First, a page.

Asset Limits

Your assets are very minimal with SSI. The rationale of this is that you have SSI as a needs based program. Therefore, there are limits in what you’re allowed to have. These limits are as follows:

  • 1 primary residence
  • 1 automobile
  • $2,000 combined of the following
    • Checking Accounts
    • Savings Accounts
    • Stocks and funds
    • Cash on Hand
  • A state supported ABLE account (max $100,000)

Primary Residence

You are allowed one residence as long as you are living in it, and not collecting income from it (such as renting a room). Theoretically, this house can be of any value, but realistically, you should only have a house that is valued at 5 times your annual income (or 3 times if getting a mortgage). If your property taxes is more than $2,000 – you will need an Able Account.

Automobile

You are allowed one automobile that is your primary vehicle. You aren’t allowed two, even if the second one is non-functioning. You would have to get rid of the non-functioning car within 30 days of getting the functioning automobile.

Cash/Stocks

You’re are allowed $2,000 in cash, stocks, or investments. If you go over that, you threaten your SSI benefits. This is a hard rule, and there is nothing you can do with exception of a state supported ABLE account. I will get to that later in this page. $2,000 does not sound like a lot of money, and you would be correct. The minimal amount of resources is a limit because SSI is a needs based program. They figured if you have access to a lot of resources, then you don’t need them. If you were to go into the stock market, and bought $500 in stocks, but a month later – your $500 turns into $2,001 – you will threaten your SSI. It is that simple, and anyone that tells you different is either lying or mistaken. Social Security is very strong on this stand.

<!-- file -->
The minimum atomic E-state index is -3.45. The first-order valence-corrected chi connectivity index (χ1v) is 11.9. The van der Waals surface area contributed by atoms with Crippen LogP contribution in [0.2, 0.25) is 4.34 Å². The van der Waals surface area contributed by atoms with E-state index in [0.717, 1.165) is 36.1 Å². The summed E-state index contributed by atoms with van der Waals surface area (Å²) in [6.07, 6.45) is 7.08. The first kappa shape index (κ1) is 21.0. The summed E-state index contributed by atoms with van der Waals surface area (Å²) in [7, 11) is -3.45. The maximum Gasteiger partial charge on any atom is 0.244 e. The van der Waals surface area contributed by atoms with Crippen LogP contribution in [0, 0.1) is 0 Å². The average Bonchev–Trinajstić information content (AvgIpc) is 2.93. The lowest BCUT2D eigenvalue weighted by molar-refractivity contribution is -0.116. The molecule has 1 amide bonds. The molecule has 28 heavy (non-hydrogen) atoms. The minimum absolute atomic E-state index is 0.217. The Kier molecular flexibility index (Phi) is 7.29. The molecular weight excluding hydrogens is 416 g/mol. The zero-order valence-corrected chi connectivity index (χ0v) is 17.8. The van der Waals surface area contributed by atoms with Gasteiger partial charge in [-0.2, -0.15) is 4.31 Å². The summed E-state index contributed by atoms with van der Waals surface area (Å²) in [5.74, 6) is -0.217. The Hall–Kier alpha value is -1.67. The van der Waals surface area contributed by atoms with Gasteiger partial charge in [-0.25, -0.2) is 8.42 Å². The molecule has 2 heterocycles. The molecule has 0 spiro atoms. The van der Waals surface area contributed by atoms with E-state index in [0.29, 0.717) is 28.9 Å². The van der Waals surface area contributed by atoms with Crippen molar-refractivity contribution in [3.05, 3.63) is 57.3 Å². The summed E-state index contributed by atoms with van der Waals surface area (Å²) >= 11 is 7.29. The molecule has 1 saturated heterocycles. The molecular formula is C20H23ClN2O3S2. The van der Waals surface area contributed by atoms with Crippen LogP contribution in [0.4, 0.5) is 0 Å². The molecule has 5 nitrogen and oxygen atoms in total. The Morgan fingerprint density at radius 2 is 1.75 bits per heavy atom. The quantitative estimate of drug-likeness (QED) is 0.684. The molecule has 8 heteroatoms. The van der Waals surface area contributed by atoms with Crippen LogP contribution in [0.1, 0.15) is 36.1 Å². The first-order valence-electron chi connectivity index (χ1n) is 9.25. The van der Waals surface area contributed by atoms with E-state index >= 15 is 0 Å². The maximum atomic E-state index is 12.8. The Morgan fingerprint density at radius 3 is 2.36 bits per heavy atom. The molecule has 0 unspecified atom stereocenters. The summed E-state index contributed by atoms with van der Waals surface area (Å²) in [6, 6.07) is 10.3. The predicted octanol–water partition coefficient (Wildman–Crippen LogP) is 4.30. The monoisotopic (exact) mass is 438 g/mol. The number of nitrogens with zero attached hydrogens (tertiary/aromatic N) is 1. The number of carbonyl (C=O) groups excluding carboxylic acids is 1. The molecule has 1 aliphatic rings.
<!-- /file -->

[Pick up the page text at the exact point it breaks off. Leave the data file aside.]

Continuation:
ABLE Account

You are allowed up to $100,000 in a ABLE account. An ABLE account is limited in how you can use it. You are allowed to use your ABLE account for housing expenses, vehicle expenses, medical expenses, and education. You are technically not allowed to use the ABLE account to buy a television. If you do, that would be counted as “income”, and will be considered by Social Security in regards to asset limits. Therefore, the ABLE account is not intended to act as a loophole for your asset limits.

Most likely for you to get anywhere near $100,000 in an ABLE account will require contribution from family and friends. However, if you are getting this money on a regular basis, you should have a plan on how to handle this money. There are rules on what you can and can not do with an ABLE account. Check with the resource to learn more.